“Maleficent: Mistress of Evil” triumphs previous films for Disney fans

By Brooke Hamann

Let’s get into the Disney mojo, shall we? 

Tall and slender she blends into the night as if nonexistent. Her eyes, hints of purple and green; those which flood of villainous intentions. A black cloak drapes from what can be conceived as hair, an alluring brown shade. Suddenly, becoming irritated with the cloak, she decides to remove such. Looking down at her shadow, sudden movement can be seen from the left shoulder; the shape of a raven, far from still, darts into the blackness as two figures rise, both opposite directions from both sides of her head. 

From this brief description, one can only hope we’re all thinking of Walt Disney’s most intimidating and finest creation of a villain: Maleficent. 

On Oct. 18, “Maleficent: Mistress of Evil” took a run for theaters all across the nation. 

Despite its major hype, the film let on for a disappointing domestic start of $38 million compared to its projected value of $45-$50 million. 

“Maleficent: Mistress of Evil” features many returning actors including the fairest of them all, Angelina Jolie, playing Maleficent, along with the beauty herself, red-carpet sweetheart, Elle Fanning, playing Princess Aurora. 

This sequel, to the 2014 global box office run-off, questions the tie that previously bonded the two forces together. Their relationship, once heartbreak and revenge-driven, despite its flourish, seems to be on the rise once more. 

Aurora’s imminent marriage to Philip causes for a celebration unlike any other as an unexpected encounter proposes a new alliance. 

Despite the purpose of the wedding, to unite the kingdom of Ulstead and the neighboring Moors, Maleficent and Aurora find themselves on opposing sides of this so-called war. With hatred between man and fairies prolonging, Maleficent and Aurora are put to the test, on account of loyalty and even forced to question whether they can truly be family.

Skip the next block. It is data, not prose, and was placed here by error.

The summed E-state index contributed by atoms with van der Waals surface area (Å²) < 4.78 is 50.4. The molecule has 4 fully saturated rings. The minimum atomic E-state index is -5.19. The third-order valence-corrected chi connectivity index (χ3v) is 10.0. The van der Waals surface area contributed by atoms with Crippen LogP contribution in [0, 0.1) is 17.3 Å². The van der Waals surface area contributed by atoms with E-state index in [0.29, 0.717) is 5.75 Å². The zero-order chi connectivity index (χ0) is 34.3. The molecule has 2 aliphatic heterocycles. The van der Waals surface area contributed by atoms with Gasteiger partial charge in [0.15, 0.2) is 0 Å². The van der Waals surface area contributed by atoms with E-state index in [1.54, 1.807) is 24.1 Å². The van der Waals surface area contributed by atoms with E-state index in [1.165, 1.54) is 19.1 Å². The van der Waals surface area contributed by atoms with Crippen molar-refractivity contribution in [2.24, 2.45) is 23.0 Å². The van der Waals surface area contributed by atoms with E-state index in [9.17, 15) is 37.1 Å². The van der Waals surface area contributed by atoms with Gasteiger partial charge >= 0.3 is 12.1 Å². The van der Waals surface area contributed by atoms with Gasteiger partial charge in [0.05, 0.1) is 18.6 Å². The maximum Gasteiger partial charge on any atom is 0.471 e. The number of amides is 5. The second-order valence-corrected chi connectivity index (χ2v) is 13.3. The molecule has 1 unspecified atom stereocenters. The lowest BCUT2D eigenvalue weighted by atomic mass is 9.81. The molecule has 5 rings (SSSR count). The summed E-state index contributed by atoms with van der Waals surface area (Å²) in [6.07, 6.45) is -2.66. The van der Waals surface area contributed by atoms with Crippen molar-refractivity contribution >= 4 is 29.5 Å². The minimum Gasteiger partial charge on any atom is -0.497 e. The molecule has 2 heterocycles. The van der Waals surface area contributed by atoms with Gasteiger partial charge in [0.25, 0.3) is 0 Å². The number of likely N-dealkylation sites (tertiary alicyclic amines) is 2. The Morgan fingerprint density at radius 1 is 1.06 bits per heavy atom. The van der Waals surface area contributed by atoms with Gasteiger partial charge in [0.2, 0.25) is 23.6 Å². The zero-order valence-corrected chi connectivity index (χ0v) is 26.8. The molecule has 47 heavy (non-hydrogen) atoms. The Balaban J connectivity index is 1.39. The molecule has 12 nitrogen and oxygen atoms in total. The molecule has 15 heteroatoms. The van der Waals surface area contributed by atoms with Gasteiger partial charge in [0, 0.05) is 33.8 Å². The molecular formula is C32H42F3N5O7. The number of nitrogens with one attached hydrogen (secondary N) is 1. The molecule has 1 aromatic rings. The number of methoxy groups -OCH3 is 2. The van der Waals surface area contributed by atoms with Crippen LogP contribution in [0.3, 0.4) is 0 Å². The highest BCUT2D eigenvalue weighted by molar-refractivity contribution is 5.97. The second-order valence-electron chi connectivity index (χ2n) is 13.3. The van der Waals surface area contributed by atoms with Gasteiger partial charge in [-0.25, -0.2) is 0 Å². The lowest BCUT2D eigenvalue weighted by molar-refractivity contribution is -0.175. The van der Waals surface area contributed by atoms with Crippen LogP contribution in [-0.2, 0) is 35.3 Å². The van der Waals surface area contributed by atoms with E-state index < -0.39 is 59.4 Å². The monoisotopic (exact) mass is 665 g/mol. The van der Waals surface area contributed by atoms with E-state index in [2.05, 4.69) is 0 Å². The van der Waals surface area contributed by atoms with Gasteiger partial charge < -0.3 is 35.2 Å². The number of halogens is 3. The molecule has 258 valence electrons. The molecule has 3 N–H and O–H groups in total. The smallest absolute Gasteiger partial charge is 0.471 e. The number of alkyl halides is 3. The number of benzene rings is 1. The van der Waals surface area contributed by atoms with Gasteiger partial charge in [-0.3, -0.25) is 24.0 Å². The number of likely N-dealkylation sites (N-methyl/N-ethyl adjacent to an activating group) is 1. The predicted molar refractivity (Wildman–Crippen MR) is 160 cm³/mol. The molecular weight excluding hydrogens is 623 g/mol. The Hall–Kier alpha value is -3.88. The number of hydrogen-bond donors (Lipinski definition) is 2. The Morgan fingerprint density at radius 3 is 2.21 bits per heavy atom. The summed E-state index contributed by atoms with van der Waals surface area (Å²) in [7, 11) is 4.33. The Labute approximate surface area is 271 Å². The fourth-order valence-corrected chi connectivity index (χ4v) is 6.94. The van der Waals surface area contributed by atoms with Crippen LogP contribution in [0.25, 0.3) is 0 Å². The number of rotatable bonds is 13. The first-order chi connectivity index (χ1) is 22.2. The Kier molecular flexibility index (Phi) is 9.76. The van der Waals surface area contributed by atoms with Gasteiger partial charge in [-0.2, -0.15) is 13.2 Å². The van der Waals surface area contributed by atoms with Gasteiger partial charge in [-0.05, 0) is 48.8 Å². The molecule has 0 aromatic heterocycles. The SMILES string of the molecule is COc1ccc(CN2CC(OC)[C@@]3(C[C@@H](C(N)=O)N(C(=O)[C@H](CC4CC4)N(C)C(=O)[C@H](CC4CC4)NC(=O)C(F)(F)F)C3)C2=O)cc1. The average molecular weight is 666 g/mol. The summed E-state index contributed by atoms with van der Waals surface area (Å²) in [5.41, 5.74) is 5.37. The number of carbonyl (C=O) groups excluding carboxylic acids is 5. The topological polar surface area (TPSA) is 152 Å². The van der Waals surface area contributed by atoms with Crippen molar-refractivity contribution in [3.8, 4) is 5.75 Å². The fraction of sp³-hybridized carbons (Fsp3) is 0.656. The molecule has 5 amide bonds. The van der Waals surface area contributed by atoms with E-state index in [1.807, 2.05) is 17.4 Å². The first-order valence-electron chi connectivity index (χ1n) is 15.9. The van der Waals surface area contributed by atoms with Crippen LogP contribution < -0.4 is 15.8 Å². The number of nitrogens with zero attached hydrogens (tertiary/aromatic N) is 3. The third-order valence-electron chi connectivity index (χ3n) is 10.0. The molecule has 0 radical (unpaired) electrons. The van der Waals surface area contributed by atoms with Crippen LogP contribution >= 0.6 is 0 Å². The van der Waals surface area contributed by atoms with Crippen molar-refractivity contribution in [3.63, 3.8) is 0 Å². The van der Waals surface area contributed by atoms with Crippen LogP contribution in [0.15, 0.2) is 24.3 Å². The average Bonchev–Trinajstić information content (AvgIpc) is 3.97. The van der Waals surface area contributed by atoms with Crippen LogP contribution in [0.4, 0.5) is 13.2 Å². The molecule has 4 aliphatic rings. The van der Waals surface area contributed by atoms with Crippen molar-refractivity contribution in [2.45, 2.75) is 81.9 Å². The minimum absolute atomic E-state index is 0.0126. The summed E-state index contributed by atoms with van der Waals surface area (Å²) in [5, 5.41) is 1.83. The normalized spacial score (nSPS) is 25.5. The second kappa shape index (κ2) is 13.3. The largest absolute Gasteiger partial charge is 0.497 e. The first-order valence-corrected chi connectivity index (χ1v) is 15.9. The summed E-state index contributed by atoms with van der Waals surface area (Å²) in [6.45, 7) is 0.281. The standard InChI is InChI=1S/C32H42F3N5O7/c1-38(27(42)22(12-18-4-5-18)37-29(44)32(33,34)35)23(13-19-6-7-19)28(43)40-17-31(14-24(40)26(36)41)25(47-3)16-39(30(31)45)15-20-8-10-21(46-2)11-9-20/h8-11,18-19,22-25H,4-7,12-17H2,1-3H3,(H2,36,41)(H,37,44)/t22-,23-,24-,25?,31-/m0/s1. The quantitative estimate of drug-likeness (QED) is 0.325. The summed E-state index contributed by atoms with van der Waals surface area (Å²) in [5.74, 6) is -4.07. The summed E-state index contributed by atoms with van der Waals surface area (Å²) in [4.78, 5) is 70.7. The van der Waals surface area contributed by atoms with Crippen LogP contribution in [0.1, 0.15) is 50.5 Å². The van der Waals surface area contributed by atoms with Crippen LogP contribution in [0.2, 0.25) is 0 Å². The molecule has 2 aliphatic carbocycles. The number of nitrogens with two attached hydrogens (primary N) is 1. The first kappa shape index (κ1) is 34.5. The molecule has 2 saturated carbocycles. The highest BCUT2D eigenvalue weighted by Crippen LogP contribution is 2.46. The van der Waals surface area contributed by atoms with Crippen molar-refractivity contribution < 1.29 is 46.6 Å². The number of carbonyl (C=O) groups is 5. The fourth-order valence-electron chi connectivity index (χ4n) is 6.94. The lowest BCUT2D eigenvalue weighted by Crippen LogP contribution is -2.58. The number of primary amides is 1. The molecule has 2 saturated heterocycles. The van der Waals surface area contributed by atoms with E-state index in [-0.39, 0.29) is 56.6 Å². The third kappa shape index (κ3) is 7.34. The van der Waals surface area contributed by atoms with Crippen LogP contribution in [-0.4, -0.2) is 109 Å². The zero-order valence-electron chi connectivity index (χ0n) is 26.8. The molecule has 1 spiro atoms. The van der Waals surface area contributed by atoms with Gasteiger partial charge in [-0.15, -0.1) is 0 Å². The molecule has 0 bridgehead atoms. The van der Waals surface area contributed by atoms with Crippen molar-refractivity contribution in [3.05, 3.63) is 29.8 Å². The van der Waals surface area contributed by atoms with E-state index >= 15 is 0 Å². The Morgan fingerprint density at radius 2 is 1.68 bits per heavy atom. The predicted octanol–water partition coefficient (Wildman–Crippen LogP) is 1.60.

“Angelina Jolie’s Maleficent: Mistress of Evil never manages to justify the return of all its characters, but it does delve deeper into its fantasy world, and it keeps you engaged,” Sify Movies critic Troy Ribeiro said. 

Although the film pushes for good intentions, it could be said that the plot could have been more action-packed and even included snarky humor for comedic pleasure. 

The characters, though explicit, shouldn’t have been featured in yet another happy-ending film. Because Disney pushes for this message, it is understood why writers continued the legacy of the movie, but it just remains unnecessary. 

Also, despite her beloved abilities, Angelina Jolie didn’t feature enough in “Mistress of Evil.” Meanwhile, Sleeping Beauty, thought of as an enhancing persona is portrayed to be rather, “mish-mashed in terms of ideology” Johnson Thomas of Mid-Day said. 

Ultimately, the film characterized its dialogue and arising villainy quite well. For those hard-core Disney lovers and parents with young children, this film triumphs over others.